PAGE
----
Double Paradox: Rapid Growth and Rising Corruption in China
James' century-old essay The Moral Equivalent of War is, even today, the clearest examination of the major American political and cultural challenge of the coming years: how to evoke the wartime virtues of shared commitment and a willingness to accept long-term effort, without actually going to war. This is worth reading for its relevance to twenty-first-century America.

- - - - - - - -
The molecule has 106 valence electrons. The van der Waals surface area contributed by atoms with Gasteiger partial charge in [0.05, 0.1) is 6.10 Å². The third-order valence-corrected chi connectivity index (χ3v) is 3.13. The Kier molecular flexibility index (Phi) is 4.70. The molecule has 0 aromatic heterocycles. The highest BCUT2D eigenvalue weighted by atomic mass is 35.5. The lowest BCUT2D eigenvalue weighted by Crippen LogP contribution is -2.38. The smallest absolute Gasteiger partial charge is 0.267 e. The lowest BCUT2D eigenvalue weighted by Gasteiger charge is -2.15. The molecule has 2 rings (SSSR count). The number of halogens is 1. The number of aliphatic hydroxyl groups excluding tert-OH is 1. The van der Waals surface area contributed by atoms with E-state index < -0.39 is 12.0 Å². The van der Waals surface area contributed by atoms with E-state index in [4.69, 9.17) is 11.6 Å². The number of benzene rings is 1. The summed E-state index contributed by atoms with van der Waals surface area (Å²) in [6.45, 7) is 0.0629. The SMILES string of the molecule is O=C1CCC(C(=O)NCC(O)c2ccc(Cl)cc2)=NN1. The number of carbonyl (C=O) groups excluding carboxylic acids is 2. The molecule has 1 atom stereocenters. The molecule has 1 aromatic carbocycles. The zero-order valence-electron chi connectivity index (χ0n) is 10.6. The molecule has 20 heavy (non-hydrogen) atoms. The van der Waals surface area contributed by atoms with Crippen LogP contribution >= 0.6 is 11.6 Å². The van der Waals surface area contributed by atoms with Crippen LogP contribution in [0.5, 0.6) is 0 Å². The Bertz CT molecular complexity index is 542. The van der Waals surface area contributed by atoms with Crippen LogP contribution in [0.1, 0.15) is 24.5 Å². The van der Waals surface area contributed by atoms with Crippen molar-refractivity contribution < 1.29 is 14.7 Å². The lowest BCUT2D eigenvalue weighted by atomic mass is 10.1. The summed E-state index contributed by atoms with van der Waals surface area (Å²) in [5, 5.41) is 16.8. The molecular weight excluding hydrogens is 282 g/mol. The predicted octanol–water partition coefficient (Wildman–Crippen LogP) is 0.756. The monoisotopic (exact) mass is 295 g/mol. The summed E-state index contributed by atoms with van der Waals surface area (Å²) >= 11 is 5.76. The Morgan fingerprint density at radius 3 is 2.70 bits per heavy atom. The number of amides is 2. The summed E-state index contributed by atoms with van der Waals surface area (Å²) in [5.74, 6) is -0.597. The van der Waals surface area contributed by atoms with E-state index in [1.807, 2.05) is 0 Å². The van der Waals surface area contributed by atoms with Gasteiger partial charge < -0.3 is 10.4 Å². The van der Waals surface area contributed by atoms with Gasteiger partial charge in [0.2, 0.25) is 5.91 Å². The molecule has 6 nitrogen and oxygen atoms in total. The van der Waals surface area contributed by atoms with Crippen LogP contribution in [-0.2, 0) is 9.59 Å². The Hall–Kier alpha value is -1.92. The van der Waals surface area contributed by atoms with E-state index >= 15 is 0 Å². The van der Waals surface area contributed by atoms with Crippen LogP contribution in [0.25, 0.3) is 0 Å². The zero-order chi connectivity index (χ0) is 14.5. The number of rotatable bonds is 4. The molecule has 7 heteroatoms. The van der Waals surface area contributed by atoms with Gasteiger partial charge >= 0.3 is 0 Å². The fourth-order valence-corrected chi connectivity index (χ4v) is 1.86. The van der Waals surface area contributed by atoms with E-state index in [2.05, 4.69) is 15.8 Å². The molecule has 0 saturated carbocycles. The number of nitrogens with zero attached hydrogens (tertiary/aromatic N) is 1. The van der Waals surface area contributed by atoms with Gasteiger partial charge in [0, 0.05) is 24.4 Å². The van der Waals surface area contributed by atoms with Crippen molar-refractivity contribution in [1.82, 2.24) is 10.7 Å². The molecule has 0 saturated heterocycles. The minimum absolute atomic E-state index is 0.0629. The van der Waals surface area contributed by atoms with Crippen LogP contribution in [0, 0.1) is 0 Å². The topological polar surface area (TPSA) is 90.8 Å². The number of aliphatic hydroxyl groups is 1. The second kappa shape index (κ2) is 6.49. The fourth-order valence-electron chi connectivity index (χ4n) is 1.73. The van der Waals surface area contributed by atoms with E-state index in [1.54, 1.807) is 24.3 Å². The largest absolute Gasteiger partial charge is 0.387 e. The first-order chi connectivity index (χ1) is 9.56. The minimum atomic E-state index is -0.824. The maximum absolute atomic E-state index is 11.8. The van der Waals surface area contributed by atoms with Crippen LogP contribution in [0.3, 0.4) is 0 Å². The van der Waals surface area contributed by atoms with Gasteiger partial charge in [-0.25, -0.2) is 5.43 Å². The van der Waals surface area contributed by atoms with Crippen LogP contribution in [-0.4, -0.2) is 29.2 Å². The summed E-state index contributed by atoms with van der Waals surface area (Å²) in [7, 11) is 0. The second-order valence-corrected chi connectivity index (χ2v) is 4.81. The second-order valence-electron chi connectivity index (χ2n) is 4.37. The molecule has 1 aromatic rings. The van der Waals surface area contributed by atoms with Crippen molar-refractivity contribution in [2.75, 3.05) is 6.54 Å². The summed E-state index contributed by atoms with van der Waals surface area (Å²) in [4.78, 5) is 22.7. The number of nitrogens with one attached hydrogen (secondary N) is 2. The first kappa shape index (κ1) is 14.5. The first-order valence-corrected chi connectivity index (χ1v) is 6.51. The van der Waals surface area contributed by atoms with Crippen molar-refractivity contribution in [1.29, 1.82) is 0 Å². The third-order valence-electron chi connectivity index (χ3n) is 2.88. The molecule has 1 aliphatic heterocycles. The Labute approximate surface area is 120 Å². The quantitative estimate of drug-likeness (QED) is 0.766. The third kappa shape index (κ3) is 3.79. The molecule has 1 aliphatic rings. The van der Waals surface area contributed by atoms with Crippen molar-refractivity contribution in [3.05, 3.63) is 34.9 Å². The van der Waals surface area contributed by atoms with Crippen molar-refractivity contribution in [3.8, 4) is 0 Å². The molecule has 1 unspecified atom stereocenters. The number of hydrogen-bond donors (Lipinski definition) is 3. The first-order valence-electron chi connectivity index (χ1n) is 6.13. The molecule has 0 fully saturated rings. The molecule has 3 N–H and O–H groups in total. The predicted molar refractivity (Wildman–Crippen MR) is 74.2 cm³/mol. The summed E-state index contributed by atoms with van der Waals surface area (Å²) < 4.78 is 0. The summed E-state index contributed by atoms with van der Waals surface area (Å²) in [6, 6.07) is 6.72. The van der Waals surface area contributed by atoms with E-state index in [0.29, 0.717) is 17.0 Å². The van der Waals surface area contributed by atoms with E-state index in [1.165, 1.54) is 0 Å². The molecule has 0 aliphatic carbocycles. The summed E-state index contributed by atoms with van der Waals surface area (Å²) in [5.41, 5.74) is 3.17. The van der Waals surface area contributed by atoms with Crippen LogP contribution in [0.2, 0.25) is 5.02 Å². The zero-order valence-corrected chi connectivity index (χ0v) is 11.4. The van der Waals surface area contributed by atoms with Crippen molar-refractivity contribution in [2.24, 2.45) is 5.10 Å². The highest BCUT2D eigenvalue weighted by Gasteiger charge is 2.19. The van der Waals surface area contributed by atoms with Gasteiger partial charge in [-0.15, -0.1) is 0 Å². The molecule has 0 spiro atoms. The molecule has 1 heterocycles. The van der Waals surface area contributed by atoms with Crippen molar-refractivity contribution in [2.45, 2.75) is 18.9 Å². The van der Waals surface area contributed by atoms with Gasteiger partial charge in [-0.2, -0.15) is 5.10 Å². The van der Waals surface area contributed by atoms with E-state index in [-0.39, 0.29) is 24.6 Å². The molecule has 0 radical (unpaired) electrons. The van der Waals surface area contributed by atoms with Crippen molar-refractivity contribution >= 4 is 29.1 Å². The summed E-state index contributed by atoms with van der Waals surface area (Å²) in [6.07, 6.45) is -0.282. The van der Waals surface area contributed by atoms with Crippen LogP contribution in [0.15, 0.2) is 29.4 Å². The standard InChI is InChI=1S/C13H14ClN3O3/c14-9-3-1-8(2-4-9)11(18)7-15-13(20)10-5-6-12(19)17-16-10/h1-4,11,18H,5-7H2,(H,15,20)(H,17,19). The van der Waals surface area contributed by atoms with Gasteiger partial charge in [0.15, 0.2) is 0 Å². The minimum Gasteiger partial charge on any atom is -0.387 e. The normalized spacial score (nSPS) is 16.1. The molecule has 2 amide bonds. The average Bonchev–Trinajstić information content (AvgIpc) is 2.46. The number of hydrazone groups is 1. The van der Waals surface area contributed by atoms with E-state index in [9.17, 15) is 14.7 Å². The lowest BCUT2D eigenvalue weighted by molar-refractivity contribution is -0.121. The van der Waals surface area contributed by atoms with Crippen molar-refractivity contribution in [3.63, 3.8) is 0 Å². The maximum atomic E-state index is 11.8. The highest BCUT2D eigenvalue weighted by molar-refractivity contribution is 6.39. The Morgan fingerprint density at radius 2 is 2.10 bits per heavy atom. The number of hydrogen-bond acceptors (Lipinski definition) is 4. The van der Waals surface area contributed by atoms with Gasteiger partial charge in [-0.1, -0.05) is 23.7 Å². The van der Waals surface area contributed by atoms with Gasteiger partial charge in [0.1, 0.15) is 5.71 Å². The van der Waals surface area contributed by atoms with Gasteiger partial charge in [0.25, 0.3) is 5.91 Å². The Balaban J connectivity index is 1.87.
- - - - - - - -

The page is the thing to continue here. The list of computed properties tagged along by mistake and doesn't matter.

For a part of the world I do not know firsthand, Fromkin's A Peace to End All Peace provides a mental road map of the tensions left over from the dissolution of the Ottoman Empire, many of which are still unresolved. For a part of the world I know better, Peck's Two Kinds of Time, a brilliantly written (and illustrated, with the author's drawings) saga of travels through pre-communist China, puts into perspective how much has changed in China, and how much has not. Pomfret's Chinese Lessons and Clissold's Mr. China are the two next books people should read to assess the pluses and minuses of China's rise, followed by Confessions by Kang. Long after I read it, I still think of Mishima's The Sea of Fertility, a quartet of novels, when I think about Japan and its prospects. Americans need a richer understanding of how international relations look to those who feel powerless. José's great Rosales series of novels about the Philippines provides that, plus great humor.